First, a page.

Protect your Computer with Windows Vista
There are number of security features in Windows Vista. Most of which are newly introduced in this version. Along with them old security features also available with some advanced protection mechanism.
UAC (User Account Control) is the most significant security update in Vista. With this feature, all users, including users with administrative privileges, run in a standard user mode by default. When any action require Administration privilege such as software installation or changing system setting, Windows prompts for Administrator authentication. This security implemented in Vista to protect your computer from malware software. If any of those malware softwares attempts to change any setting or install any software in your system, they will be prompted for consent first. System administrators also have the option to configure the system to require an administrator password for such elevations.
Microsoft added another layer of security 'Windows Defender'. Windows defender goes to scan the system periodically to detect spyware, addition to that it includes Real Time Security Agents which is going to monitor the important settings of the systems if there any system configuration changes caused by spyware.
Windows vista introduced several parental controls. As an administrator it is possible to locking web content and limit web browsing to only Kids website. As well as controlling based on categories such as "Pornography" or "Chatting" and so on. Administrator can restrict other users from executing certain programs. Also there is an option to restrict certain hours of the day when gaming or other activities are permitted.
It also introduced BitLocker Drive Encryption to protect data from a lost or stolen computer. There is a big threat of data theft or exposure from lost or stolen computer. Data on lost or stolen machines can often be viewed by installing a different operating system. BitLocker Drive Encryption is a hardware-enabled data protection feature that helps protect data on a PC when the machine is in unauthorized hands. By encrypting the entire Windows volume, it prevails unauthorized users from accessing Windows file and trying the offline viewing of information on the secured drive.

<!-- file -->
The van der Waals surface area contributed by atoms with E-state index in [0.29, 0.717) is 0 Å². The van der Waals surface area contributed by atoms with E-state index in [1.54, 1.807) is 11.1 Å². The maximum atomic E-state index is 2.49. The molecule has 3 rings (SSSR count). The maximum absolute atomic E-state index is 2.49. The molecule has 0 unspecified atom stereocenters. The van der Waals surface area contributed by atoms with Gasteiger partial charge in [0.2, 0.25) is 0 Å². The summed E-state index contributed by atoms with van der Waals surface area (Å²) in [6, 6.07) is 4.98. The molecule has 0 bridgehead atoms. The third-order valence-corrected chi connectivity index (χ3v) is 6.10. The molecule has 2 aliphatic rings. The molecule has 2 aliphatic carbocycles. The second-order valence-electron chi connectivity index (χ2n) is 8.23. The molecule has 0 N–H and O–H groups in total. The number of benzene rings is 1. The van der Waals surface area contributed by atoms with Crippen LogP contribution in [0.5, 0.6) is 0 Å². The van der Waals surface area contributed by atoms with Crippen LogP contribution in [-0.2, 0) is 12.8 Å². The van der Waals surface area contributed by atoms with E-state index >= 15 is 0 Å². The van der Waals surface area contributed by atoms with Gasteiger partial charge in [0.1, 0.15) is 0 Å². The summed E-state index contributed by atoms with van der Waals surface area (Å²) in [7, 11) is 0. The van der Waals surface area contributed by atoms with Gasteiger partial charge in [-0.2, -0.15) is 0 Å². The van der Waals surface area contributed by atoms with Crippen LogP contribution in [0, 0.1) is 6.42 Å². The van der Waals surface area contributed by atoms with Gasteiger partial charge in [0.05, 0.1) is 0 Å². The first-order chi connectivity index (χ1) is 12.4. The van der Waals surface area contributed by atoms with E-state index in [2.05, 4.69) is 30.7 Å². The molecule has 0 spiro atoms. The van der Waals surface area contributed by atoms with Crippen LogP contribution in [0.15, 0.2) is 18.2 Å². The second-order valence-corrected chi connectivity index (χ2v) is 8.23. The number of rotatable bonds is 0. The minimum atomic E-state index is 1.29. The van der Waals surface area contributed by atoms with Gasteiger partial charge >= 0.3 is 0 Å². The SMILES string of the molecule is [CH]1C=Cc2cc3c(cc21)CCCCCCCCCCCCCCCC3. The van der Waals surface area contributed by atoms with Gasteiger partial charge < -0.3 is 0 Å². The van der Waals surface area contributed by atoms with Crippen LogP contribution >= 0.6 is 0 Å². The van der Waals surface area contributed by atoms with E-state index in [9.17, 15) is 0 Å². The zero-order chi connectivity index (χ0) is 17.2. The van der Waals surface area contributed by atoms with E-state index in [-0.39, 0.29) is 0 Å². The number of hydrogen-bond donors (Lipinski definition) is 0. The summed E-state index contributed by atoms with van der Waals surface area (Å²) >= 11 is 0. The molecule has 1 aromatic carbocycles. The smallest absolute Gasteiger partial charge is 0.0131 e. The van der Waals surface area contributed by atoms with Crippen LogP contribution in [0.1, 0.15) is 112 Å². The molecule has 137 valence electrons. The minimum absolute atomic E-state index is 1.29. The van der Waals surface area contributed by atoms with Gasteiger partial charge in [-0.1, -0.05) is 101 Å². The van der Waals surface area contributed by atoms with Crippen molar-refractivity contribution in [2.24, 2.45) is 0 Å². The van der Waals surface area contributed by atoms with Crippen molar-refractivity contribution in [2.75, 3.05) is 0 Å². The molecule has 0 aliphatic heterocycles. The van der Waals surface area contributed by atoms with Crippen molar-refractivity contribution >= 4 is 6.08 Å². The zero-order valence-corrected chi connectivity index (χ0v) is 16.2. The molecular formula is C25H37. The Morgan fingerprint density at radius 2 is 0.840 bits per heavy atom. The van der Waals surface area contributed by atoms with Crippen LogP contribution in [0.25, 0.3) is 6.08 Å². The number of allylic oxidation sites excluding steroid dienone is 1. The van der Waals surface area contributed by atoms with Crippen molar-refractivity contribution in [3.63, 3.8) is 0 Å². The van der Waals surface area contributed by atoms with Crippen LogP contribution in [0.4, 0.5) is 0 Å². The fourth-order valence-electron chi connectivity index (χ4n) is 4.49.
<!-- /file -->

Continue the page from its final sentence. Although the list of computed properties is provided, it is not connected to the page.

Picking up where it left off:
The Encryption File System (EFS) is a powerful tool for encrypting information on client computers and remote file server to protect them from unauthorized users. EFS support storing user keys as well as administrative recovery keys on smart cards. If smart cards are used for logon, EFS operates in a single Sign On mode, where it uses the logon smart card for file encryption without further prompting for the PIN. The Client Side Cache, which stores offline copies of files from remote servers, can also be encrypted with EFS.
Another way that malicious software makes its way onto a user's machine is by taking advantage of buffer overruns. Address Space Layout Randomization (ASLR) is a defense capability in Windows Vista that makes it harder for malicious code to exploit a system function. Whenever a Windows Vista computer is rebooted, ASLR randomly assigns executable images such as DLLs and EXEs to one of 256 possible locations in memory. This makes it harder for exploit code to locate and there before take advantage of functionality inside the executables.
It is very common in office environment that somehow malware got into one of the systems and from there malware spread into other systems in the local network. To avoid those circumstances vista introduced Network Access Protection (NAP) that fulfills computer health policy validation. Independent hardware and software vendors can plug their security solutions into NAP, so IT administrators can choose the security solutions that meet their unique needs – and NAP helps ensure that every machine on the network makes full use of those solutions.
Vista also includes the much improved Internet Explorer 7, which includes more than a dozen new security enhancements.